dehyde ‘and the like. It is also‘ within the scope to endow the carbohydrate with more hydro
of this invention to substitutefor part or for the philic qualities and serves ‘to promote the resin-.
35 whole of the urea, an‘ equivalent such as thiourea, carbohydrate modi?cation. Mechanical treat-v 85
guanidine, methyl urea, ‘ or other resinifylng ment of the carbohydrate such as grinding,~shred
1 '
‘ The reaction between urea-and formaldehyde
‘may be carried out as follows: aqueous‘ formalin
40 is neutralized or adjusted to have-a pH of from
6 to 8, preferably 7.1 A weight of urea of good
grade is dissolved in the neutral formaldehyde
solution and the whole is rapidly heated to boiling
under a ‘re?uxing condenser, keeping the‘ pH'at
45 6,5 to"! at‘le'ast for the‘?rst few minutes of boil
ing. "This may be accomplished by simply adding
‘caustic alkali, ‘a salt‘ having'lan alkaline reaction,‘
ding, or milling may also'prove desirable;
‘ The reaction between the tempering-agent and‘
the urea-formaldehyde resin may- be accom
plished ‘as follows: the carbohydrate modi?er is 40
incorporated in the urea resin‘syrup by agitating,
shaking, stirring, or otherwise intimately. mixing
‘ the two reactants.
The proportion of carbohy
drate may advantageously lie between 10% and
60% of the modi?ed resincalculated on the dry
basis, and preferably between 20% and 40%.; :In
certain cases it is'desirable to substituteifor part
‘or ‘an organic base‘; or thewacidity may be con- ‘ of.‘ the carbohydrate material one of thecellur
1 trolled byany suitable buifering agent. *It is also
50 possible to treat the formaldehyde‘solution before
dissolving the urea in it, so thatit will maintain
the correct acidity throughout the‘ reaction. To
thisv end, a very smallamount of a substancesuch
as magnesium carbonate may be added.
u . After the violent reaction of the urea with the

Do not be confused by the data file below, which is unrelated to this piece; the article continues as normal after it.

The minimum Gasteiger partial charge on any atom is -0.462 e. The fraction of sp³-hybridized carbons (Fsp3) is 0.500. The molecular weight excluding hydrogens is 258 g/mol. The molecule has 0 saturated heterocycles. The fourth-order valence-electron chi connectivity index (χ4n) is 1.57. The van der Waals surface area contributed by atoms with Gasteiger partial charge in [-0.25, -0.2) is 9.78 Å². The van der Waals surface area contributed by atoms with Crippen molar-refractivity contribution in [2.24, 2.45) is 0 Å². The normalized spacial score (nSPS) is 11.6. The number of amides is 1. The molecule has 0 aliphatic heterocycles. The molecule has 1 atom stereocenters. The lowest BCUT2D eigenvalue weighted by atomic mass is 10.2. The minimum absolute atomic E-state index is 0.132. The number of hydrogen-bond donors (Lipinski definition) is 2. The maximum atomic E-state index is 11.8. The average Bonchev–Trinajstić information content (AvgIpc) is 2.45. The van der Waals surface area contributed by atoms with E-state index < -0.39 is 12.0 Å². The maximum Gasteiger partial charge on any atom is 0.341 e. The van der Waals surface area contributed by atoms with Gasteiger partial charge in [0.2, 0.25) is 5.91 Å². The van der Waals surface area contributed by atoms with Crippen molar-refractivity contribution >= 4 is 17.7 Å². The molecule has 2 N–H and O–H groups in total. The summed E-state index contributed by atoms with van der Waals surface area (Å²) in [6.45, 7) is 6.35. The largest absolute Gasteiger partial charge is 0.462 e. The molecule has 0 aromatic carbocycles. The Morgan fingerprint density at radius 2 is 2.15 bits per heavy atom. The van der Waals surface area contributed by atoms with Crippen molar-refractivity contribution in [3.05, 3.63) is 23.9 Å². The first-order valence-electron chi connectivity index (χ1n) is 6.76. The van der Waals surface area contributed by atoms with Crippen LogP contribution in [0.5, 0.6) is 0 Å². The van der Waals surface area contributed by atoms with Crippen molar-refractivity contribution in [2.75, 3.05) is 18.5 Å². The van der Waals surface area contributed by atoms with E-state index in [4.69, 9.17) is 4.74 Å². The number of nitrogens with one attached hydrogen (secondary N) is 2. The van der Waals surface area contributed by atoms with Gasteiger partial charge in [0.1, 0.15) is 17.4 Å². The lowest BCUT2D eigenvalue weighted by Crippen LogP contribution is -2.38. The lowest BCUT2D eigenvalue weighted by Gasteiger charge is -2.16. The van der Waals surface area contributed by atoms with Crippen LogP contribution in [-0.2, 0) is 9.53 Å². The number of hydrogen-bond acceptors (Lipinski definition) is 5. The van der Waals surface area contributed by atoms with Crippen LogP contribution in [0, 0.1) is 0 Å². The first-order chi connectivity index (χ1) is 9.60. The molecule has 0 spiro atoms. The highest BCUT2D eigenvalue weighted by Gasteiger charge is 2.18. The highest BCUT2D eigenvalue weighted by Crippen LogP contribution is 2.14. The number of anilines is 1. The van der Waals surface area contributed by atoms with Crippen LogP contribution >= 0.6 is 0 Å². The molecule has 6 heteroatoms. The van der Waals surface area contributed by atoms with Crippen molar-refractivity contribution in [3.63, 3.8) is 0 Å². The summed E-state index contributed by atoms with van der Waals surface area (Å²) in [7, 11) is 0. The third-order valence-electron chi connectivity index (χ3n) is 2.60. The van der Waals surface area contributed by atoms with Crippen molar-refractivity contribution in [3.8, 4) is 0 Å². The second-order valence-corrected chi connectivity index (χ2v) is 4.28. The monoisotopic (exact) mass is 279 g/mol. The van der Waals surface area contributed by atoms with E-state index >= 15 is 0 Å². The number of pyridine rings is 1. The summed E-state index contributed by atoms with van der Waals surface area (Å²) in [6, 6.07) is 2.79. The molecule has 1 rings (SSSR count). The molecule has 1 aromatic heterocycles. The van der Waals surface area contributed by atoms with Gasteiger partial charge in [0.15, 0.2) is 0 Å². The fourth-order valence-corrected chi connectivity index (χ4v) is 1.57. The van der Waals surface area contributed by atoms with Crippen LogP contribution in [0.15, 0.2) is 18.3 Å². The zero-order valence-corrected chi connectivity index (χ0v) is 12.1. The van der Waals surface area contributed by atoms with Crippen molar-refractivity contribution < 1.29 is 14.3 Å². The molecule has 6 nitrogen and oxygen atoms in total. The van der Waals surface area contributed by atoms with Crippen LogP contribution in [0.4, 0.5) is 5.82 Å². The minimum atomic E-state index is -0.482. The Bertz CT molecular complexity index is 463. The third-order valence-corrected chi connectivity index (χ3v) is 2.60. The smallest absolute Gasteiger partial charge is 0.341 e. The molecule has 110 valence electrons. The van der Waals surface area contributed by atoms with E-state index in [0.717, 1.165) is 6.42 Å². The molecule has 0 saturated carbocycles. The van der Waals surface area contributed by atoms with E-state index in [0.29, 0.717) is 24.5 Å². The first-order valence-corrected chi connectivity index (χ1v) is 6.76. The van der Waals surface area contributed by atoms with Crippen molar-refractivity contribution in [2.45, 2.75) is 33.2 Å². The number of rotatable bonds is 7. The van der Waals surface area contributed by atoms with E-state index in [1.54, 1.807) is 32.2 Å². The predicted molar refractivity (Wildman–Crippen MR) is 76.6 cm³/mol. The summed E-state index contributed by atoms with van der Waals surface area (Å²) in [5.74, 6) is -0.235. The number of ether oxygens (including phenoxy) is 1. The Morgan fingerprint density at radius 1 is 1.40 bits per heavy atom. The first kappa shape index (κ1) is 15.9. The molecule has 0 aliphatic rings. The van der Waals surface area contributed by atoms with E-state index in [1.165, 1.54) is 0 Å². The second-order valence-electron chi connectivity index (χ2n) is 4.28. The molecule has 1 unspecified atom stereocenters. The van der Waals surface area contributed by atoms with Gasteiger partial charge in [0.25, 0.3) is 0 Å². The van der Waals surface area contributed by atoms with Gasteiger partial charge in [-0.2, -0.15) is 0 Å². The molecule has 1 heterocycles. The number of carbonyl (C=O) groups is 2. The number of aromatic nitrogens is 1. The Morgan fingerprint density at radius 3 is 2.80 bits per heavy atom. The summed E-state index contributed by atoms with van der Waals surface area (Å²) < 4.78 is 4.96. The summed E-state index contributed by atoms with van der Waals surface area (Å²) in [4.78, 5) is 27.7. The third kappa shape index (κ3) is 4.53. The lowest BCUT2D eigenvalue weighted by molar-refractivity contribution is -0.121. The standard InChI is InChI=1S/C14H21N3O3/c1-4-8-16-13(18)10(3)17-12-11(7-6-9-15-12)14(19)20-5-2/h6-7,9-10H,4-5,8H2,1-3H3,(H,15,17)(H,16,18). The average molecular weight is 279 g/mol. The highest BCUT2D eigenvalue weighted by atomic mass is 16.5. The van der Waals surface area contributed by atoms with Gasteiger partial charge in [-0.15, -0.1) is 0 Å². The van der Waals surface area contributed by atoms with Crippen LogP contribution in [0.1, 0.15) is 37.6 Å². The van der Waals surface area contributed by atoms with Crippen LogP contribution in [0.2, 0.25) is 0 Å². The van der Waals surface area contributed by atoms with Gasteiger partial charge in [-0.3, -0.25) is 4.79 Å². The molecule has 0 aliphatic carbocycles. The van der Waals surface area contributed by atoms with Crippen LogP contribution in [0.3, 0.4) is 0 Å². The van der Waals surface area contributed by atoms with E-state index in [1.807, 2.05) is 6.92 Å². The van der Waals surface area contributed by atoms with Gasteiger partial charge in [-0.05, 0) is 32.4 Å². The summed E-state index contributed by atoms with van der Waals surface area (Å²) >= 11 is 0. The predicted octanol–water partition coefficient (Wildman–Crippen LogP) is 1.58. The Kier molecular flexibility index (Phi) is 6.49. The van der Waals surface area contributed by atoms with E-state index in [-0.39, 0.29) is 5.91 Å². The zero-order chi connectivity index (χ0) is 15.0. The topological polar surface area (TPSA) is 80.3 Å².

loses, such as alpha cellulosev'or hydrocellulosel.
The mixturemay belmmediately placed. in a suit, 50
able drying device such as an oven employing a
current of heated air at atmospheric pressure, or
a ivaouum drier employing heated 1 shelves.
the mixture may be further heated with or with
out re?uxing conditions, or it may be stored with
out heating for a su?icient length of time, and
distinct. The X-ray picture of a urea resin modi
subsequently dried. The temperature and time
?ed with 20% by weight of cornstarch fails to
of drying and temperature and time of treat
ment prior to drying depends on the desired
resinous state, on the extent of condensation al
ready attained in the urea-formaldehyde resin,
and on the particular carbohydrate used. It
usually su?‘lces to immediately subject the mix
to drying conditions, the time required before
10 removal of the main body of the moisture being
adequate to permit the modifying agent to react
show a single one of the characteristic rings of
with the urea resin.
The upper limits of time and temperature of
drying are determined by the known character
16 istics of urea-formaldehyde resin, _ it being not
desirable to carry the reaction too far or beyond
the stage where adequate flow during the press
ing operation is obtained. It is generally desir
able to dry at a temperature below 75° C.
In certain cases it may be desirable to co
resinify the urea, formaldehyde, and carbohy